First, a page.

All-American experience

Gabriella's Prom date looks spookily like Ed Sheeran

Gabriella’s Prom date looks spookily like Ed Sheeran. This was taken in the Photobooth at the Prom.

Prom is such an American experience. I wish it had existed in Britain when I was a kid.

Here, Prom is usually for Seniors (Upper 6th) only, or, if you’re really lucky, Seniors and Juniors (the whole 6th form). The only way Freshmen and Sophomores (4th and 5th formers) can get in is if they’re invited by an older student. Urban – Gabriella’s school – doesn’t believe in any form of exclusivity, so Prom is open to all its students.

The month leading up to the event can be fraught with anxiety. “Will I get a date? If I don’t, will all my friends have dates, so I’ll have no-one to hang out with? What if someone does ask me to Prom, but he/she is boring?”

All glammed up

All glammed up

Alongside the anxiety, there’s the spectacle of the Promposals, which can be inventive. This year, I heard of Promposals written on swimming caps and jars of pasta. Another was a photo of five enormous P-R-O-M-? characters on a hillside, which was then posted on the invitee’s Facebook wall. Yet another was those same five characters drawn onto five students’ backs, who then took off their T-shirts in front of their intended audience.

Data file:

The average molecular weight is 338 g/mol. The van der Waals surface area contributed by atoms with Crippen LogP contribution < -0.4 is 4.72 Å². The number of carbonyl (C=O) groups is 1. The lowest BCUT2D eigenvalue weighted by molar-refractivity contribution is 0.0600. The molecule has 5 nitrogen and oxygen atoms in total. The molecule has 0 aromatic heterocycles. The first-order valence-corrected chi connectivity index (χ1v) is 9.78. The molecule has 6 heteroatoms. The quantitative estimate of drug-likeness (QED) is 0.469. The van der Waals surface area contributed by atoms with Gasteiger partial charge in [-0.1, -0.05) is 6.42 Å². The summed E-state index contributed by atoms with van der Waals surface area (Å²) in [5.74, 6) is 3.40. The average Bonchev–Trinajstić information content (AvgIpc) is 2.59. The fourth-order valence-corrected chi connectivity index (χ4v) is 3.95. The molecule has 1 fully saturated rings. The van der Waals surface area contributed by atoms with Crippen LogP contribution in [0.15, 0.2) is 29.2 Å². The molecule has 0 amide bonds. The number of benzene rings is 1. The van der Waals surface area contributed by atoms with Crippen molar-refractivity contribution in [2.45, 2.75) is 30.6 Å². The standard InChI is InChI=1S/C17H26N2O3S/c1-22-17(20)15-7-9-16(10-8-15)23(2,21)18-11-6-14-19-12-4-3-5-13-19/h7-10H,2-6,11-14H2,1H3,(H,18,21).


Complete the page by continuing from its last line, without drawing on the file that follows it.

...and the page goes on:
Once the Prom players are in their pairs and groups, the pre- and post-Prom planning begins. Proms are dry, because the drinking age here is 21. Urban takes its duty of protection very seriously, and breathalyses every single student who enters. All bags are checked, so there’s no access to alcohol during the Prom. And there’s no re-entry; if you don’t walk into Prom between 7.30 and 8.15, you’ve missed your window.   So all the pre-Prom parties – the opportunities for taking photos and breaking the ice – are dry too.

The same can definitely not be said of the post-Prom parties. The law here says that if an underage drinker has a problem, the adults hosting the party (whether they know about the party or not) are liable. That being the case, I don’t understand why anyone would allow an after-Prom party to take place at their house. But they do.

And the experience is expensive. There’s the cost of the ticket, the new dress, shoes, the corsage for your date ($30 for a single rose with a silk ribbon wrapped around it), and the visit to the beauty salon for hair and make-up ($100 – luckily Gabriella was sensible enough to want to do that for herself).

But what fun it is! It’s more than just the evening itself; it’s weeks and weeks of planning and anticipation. I feel a little deflated now that this year’s Prom is over, and I didn’t even go.

In all their glory

In all their glory

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About Natalie Gotts

I've been a management consultant, a nutritional therapist, a Journey practitioner and a mother. I've sold ostriches in China and personal safety devices in Hong Kong. Whatever I've done, and wherever I've been, I've written about it.
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